Here we compare the relative costs and effort required for each investment channel using a standard investment of $100,000:

Investment Alternative: R&I MDA Software
Upfront cost: $0 $0 $2,000 to $3,000
Ongoing monthly cost: $95 $100 to $200 $50 to $100
Performance fees (above index benchmark): None Up to 22% None
Time & Effort required: 2 to 3 hours/month 0 to 1 hours/month 2 to 3 hours/day
Complexity: Low Very Low High
Mobility & Freedom of movement: High Very High Low
Detachment & Freedom from emotional pressure and external influences: Medium High Low
Investment Timeframe 5 to 10 years
Recommended Leverage: None
Typical Number of Stocks: 10 to 20 Varies Varies
Tax Implications: Suitable for lower tax vehicles such as super funds.
Subscriber Limit: 500 to 1000 Varies Unlimited
Performance: Medium to High Low to High Low to High

Upfront costs are for purchase of investment software.

Monthly costs include R&I subscriptions, management and platform fees for MDAs (from 1.2% to 2.4% of net assets), and data costs for investment software.

Performance fees are calculated on outperformance above a suitable benchmark like the ASX 200 Accumulation Index.

Time required for R&I is to review the update and implement the portfolio changes, normally once a month. A managed account merely requires you to review performance. Investment software normally requires daily scans of the market, review of charts and placing trades with your broker.

Complexity with R&I is limited to reading the updates and placing trades with your broker. A managed account merely requires you to review performance. But investment software requires complex installation and mastery of the operating rules.

Mobility is a problem if you are on holiday or work away from home and need to access your system. R&I requires you to login once a month to receive updates and then place any trades with an online broker. A managed account requires no monthly intervention. Investment software normally requires daily access to the database on your computer to perform scans and daily access to an online broker.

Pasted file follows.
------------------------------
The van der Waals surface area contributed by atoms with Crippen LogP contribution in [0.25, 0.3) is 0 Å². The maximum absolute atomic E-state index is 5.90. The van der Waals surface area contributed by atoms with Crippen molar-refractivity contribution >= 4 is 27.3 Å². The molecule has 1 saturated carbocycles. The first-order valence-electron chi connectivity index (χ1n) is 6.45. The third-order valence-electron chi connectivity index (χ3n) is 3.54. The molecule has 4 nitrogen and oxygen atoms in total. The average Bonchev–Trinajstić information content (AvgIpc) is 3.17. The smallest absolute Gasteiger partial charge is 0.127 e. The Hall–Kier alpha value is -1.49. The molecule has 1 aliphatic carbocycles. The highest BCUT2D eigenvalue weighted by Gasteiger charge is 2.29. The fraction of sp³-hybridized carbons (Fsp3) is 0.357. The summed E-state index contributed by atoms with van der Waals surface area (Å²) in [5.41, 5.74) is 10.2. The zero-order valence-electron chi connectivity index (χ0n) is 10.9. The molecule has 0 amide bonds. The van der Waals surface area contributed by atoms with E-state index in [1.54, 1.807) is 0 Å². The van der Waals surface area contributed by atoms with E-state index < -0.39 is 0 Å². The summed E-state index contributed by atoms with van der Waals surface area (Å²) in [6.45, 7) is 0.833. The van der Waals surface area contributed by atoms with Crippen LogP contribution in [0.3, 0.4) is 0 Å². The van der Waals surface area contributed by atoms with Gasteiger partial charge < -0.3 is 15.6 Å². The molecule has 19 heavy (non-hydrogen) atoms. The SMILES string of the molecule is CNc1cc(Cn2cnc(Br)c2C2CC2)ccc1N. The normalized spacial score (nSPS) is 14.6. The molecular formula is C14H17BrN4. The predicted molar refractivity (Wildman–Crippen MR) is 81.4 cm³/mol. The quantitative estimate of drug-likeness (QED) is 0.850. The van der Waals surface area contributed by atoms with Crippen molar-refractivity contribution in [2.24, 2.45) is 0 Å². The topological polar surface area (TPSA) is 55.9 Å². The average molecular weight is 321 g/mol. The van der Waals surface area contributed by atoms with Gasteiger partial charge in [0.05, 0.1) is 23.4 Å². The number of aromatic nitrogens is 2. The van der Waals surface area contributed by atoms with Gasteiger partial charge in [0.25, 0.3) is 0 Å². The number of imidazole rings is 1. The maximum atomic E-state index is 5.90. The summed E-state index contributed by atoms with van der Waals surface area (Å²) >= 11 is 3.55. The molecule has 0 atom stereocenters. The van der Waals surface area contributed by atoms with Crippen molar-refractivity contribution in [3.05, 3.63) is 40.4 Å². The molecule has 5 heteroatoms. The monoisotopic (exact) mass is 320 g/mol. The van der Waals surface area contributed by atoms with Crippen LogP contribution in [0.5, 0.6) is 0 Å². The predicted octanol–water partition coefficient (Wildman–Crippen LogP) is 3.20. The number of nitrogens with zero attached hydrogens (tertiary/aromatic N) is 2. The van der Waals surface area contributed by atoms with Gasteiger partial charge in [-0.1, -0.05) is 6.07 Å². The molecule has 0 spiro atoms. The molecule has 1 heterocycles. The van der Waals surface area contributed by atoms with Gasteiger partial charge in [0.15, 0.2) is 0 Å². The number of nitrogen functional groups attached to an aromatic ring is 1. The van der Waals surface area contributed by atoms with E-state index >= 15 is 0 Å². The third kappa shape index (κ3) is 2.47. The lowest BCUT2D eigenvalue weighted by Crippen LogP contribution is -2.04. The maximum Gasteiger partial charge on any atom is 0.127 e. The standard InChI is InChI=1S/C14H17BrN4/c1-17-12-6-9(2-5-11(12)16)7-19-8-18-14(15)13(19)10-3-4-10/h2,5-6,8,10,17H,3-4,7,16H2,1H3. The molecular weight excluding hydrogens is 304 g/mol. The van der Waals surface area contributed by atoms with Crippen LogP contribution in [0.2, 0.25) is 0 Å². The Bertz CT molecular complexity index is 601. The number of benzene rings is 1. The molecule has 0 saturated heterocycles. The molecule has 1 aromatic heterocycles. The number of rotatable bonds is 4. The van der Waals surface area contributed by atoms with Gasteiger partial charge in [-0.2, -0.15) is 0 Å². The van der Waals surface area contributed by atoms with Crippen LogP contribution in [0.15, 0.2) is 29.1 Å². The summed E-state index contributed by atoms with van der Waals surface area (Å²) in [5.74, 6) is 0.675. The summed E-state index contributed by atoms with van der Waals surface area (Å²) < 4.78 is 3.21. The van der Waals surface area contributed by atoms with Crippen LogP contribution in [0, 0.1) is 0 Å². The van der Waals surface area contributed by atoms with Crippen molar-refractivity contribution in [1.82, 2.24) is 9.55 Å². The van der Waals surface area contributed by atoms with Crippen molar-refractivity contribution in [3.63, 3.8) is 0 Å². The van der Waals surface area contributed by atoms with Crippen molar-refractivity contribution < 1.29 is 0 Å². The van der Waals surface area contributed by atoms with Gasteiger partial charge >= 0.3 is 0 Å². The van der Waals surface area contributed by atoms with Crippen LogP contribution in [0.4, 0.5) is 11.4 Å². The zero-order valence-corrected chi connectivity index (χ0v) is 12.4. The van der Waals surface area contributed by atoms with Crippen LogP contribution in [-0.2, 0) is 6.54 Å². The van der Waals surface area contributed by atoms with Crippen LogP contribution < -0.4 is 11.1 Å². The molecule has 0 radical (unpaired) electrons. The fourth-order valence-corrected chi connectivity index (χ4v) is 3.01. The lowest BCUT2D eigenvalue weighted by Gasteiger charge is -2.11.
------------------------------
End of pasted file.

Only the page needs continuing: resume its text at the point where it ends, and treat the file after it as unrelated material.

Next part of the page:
Detachment is achieved if you have a managed account: someone else makes the decisions for you. R&I is a rules-based strategy and requires you to ignore external influences and adhere to the system, implementing all trades. Because of the level of involvement required with investment software, detachment is difficult and investors often stray from the prescribed rules.

Investment time frame is the same for all three vehicles.

Recommended leverage is zero because of volatility of returns.

Typical number of stocks is 10 to 20. R&I is a high conviction strategy, selecting a smaller number of stocks in order to achieve outperformance. Some funds and software follow a similar path, while some erode performance through over-diversification (di-worsification as Warren Buffett calls it).

Tax implications are the same: active strategies do not maximise capital gains tax concessions and require a low tax vehicle such as a SMSF.

Subscriber limits are enforced by R&I to protect performance: too many investors using the same system would affect entry/exit prices and erode returns. Some managed funds are closed or capped, but most are not.

Performance of all three investment alternatives is variable, but by pursuing a high conviction strategy and following a strict, rules-based approach, R&I investors are more likely to outperform the relevant index benchmarks.

We hope you find this comparison useful. To find out more:

  • Visit our home page or FAQ;
  • Open a support ticket; or
  • Call 1300-850-951 (Australia) or +1-866-662-7542 (USA & Canada) on weekdays.

Quant Funds Are Hot Again | Morningstar

By Greg Carlson

Funds that use quantitative stock-picking models are on a roll. A list of 52 U.S.-sold quant funds compiled by Morningstar beat more than 80% of their respective peers over the trailing three years through June 13, and the group outperformed its respective peers in 2011, 2012, 2013, and thus far in 2014.

Read more at Quant Funds Are Hot Again.